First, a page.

Wife's new Skylake laptop originally only had Ubuntu 18.04 on it. She only checked her email and browsed with Firefox. Recently split the laptop to both Windows 10 and Linux.

    She prefers to utilize Windows 10. With original WIndows 10 configurations here I was able to thin them out to be mostly just functional except that all of the fluff would automagically return. Recent use of Revo Uninstaller Pro noticed I could remove much of the Windows 10 fluff. Works so far.

    Personally and today Windows 10 is not an optimal OS to run Homeseer on even tweaked it is a desktop operating system tuned to the user. Historically running Homeseer here started with Windows desktop (whatever flavor) then went over to Windows 2003 Standard and tested it to work fine on Windows embedded (all flavors).

    Recently installed Windows 2016 standard server and personally it is much lighter and functional than Windows 10 for use with Homeseer. Embedded Windows 8E is the current embedded version of Windows and that works too. I understand that Windows 2016 is a bit cost prohibitive such that I would entertain Windows 8 embedded for running your Homeseer software. Homeseer is now upgraded it's all in one solution to running in WIndows 8 embedded.

    Many folks here on the forum are using multiple VM's now on one box with multiple cores and much memory such that they run a VM of Homeseer, CCTV, NAS, et al.

    With Linux you can run Homeseer on a $35 Raspberry Pi. Homeseer today doesn't need a desktop to run which is nice.

    Last edited by Pete; October 24th, 2018, 05:11 PM.

    Leave a comment:


  • Fellhahn
    replied
    I'm running HS3 on a Windows Server 2016 VM, which is hosted on Microsoft Hyper-V server 2016.

    Using the sconfig.exe utility called from an administrative command prompt, windows update can be set to manual only. I perform a manual patching cycle of all my VMs every few months at a time when it doesn't cause problems.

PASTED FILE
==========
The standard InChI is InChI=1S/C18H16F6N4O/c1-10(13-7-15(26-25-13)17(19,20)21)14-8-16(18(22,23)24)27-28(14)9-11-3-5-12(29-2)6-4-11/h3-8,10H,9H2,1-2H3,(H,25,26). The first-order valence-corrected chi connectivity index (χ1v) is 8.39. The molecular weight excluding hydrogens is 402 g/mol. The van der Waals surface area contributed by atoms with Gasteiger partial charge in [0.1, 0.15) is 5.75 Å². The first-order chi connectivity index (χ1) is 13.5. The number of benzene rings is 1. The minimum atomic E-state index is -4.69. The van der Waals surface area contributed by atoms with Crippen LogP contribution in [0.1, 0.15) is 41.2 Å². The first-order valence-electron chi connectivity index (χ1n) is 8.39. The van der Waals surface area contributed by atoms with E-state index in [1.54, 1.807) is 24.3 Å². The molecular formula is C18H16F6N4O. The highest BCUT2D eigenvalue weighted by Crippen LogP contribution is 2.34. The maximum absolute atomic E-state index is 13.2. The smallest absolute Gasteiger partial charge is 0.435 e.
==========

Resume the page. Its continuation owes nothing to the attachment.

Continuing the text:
The hypervisor (Hyper-V server 2016) is free to use from Microsoft. Windows Server 2016 typically requires licensing unless you work in an area of IT that gives you access to evaluation or volume licensing. I suspect that a larger than normal proportion of HS users fall into this category. You can also sometimes acquire free or low cost licenses for learning/development if you have a .edu email address, or through some of the partner programs. Microsoft Action Pack and DreamSpark were some examples but I'm unsure of their current status.

    Leave a comment:


  • sickpuppy
    replied
    "The only winning move is not to play... er install HS" The septagenerians on this board have already drawn up flow diagrams and schematics detailing their entire system and worst case fail scenarios and how to uninstall everything to get back to non HA status should they kick the bucket and their kids/spouse need to keep the house going.

    Leave a comment:


  • The Profit
    replied
    Originally posted by mikepetro View Post
    I am currently running HS3Pro on a beefy Win10 box.

    The problem comes in with Windows updates etc, and other Windows related issues, breaking the the OS core functionality, seldom HS3 itself.

    If I were to consider the entire range, what is the most stable platform I could run on, even if it is an embedded solution?
    A Win10 computer will work fine but you will have to turn off all Windows updates which is not easy. One of my co workers figured it out and has been running HS3 without issue for several months.
    The other option would be Win10 embedded machine.


    Sent from my iPhone using Tapatalk

    Leave a comment:


  • larhedse
    replied
    Well I have to agree with drhtmal on this... With one minor detail: If you chooses say a Linux deployment (it may well work just as well on Windows - I just have not tested it) and completely disconnects it from internet - then no updates can be applied, since none can be downloaded and you can not access the box - so anything put on the box will run rather unattended and well, not much can happen. No it might not be the most user friendly solution.....

    Leave a comment:


  • drhtmal
    replied
    The real answer is that no HS platform is "wife proof." Period.

    Leave a comment:


  • mikepetro
    started a topic What is the most stable and wife-proof platfor for HS?

    What is the most stable and wife-proof platfor for HS?

    I am currently running HS3Pro on a beefy Win10 box.

    The problem comes in with Windows updates etc, and other Windows related issues, breaking the the OS core functionality, seldom HS3 itself.

    If I were to consider the entire range, what is the most stable platform I could run on, even if it is an embedded solution?